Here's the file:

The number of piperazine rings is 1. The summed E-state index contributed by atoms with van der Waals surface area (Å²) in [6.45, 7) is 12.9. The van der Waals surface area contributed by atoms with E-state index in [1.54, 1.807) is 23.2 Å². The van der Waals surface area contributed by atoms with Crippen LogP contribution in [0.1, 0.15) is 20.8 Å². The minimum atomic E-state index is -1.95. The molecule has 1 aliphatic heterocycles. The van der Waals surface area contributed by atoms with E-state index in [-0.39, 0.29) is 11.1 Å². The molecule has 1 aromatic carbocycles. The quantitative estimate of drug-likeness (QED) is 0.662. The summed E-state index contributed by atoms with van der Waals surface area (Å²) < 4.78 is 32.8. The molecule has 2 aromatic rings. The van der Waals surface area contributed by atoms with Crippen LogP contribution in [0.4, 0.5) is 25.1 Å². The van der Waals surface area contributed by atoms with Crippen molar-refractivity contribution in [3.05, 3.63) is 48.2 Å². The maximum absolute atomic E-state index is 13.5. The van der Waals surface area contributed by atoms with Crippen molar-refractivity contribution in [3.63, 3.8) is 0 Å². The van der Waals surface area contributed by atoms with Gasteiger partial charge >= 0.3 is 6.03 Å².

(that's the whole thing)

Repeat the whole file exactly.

The number of piperazine rings is 1. The summed E-state index contributed by atoms with van der Waals surface area (Å²) in [6.45, 7) is 12.9. The van der Waals surface area contributed by atoms with E-state index in [1.54, 1.807) is 23.2 Å². The van der Waals surface area contributed by atoms with Crippen LogP contribution in [0.1, 0.15) is 20.8 Å². The minimum atomic E-state index is -1.95. The molecule has 1 aliphatic heterocycles. The van der Waals surface area contributed by atoms with E-state index in [-0.39, 0.29) is 11.1 Å². The molecule has 1 aromatic carbocycles. The quantitative estimate of drug-likeness (QED) is 0.662. The summed E-state index contributed by atoms with van der Waals surface area (Å²) < 4.78 is 32.8. The molecule has 2 aromatic rings. The van der Waals surface area contributed by atoms with Crippen LogP contribution in [0.4, 0.5) is 25.1 Å². The van der Waals surface area contributed by atoms with Crippen molar-refractivity contribution in [3.05, 3.63) is 48.2 Å². The maximum absolute atomic E-state index is 13.5. The van der Waals surface area contributed by atoms with Crippen molar-refractivity contribution in [3.63, 3.8) is 0 Å². The van der Waals surface area contributed by atoms with Gasteiger partial charge >= 0.3 is 6.03 Å².